Local fisherman and vendors at the country’s fish markets are becoming increasingly agitated about rising costs, dwindling profits and poor facilities, as they operate in an increasingly hostile marine environment.
According to reports, the increased cost of diesel which was imposed when government replaced road tax with a fuel tax last year has been sinking the profits of local fishermen and significantly increasing prices.
In an interview today at the Argentinean embassy, Minister of Maritime Affairs and the Blue Economy, Kirk Humphrey acknowledged the vital industry was in a less than ideal state.
“This is a transition and during the transition, we intend to work with the fishermen to make sure that they are in a position to maintain themselves, but I understand the frustration. We have been very cognizant as a government that it costs the fishermen more because there is an additional cost on diesel.
“They are not catching a lot of fish, because there’s not a lot of fish to be caught and all of those things are driving up the prices,” admitted Minister Humphrey.
While he encouraged members of the public to continue to “stick with the fishermen,” he admitted that government needed to do more to bring the ailing industry back to life. He said the administration intended to assist with the much-needed refurbishment of fishing boats by replacing the diesel-powered engines and batteries with parts powered by renewable sources of energy.
“We need to retool the fishermen. I think we need to retrofit the boats,” he said, adding that government was actively seeking the necessary financing for the retrofitting of fishing boats with solar power and other kinds of renewable energy.
However, he acknowledged that with the country still in the midst of economic turmoil, stakeholders would have to be patient.
“Unfortunately we as Barbadians have been asked to carry a little bit more for a little bit longer. In my conversations with the fishermen, I’ve had to tell them the same thing. Just give us a little time to address the overall economic conditions and then when we are in a position to pass on the benefits, then I guarantee we will pass on the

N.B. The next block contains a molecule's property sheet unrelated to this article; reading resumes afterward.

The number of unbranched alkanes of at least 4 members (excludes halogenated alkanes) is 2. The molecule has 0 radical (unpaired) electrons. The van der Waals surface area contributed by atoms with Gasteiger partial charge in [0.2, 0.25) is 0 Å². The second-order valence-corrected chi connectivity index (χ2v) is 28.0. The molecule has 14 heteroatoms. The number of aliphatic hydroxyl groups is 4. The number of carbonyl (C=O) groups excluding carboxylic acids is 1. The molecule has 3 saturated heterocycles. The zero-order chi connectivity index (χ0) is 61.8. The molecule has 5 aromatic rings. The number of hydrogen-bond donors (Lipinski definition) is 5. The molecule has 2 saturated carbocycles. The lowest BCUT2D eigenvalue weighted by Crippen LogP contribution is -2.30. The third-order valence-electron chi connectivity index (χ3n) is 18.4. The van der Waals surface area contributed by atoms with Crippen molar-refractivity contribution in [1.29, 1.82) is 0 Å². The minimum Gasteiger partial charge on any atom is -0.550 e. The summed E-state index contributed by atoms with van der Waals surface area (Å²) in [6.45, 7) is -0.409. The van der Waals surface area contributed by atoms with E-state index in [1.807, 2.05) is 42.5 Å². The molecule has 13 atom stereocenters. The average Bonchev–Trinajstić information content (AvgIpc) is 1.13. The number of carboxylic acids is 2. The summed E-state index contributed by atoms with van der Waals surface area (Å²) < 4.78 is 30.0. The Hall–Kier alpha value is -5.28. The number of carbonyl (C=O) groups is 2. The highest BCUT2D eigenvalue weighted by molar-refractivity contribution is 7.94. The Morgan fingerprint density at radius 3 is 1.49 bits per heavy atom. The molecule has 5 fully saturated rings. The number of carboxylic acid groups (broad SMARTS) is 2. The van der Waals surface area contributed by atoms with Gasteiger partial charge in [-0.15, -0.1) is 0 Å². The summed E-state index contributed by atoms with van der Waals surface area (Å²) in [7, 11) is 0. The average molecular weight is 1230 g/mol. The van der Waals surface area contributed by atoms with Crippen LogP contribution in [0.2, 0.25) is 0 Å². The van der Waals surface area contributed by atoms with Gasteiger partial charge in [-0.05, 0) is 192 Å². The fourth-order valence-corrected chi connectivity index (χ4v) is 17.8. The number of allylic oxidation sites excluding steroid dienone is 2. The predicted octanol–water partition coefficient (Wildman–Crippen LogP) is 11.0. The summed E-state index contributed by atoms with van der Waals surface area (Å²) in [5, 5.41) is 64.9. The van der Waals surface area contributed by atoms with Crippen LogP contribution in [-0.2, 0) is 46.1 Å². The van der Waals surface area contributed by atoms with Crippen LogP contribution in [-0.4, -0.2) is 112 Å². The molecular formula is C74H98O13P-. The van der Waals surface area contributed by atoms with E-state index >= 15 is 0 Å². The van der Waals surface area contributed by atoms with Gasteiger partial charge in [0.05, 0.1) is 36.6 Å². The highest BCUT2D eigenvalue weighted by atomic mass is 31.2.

benefits to the fishing industry,” said Humphrey.
But while fishermen are busy attempting to recoup their financial losses, threats to safety have also become an increasing concern. In the latest incident, six Trinidadian fishermen were kidnapped by Venezuelan bandits who are now demanding US$200,000 for their safe return.
According to Humphrey, with Barbadian fishermen regularly going adrift due to “the diesel situation,” Barbados was not immune to such threats.
“Often times when they turn off their engine and attempt to restart, because there is no energy, the batteries don’t start. If we have the renewable energy platform, they would have electricity all the time and the possibility of that is reduced significantly because when they turn their engines, the boats are 99.9 per cent more likely to restart,” he said.
He added that government was attempting to have fully functioning radio and communication systems to improve contact between the coast guard and fishermen.
“The coast guard had once told me that a lot of the fishermen go adrift and sometimes we don’t even know when they go out. We have asked our fishermen to have constant communication so that we know where they are.
“We also have to recognize that sovereign waters are sovereign waters and when you drift into somebody else’s waters there’s the potential for something to happen. I think that we have to be very careful,” said Humphrey.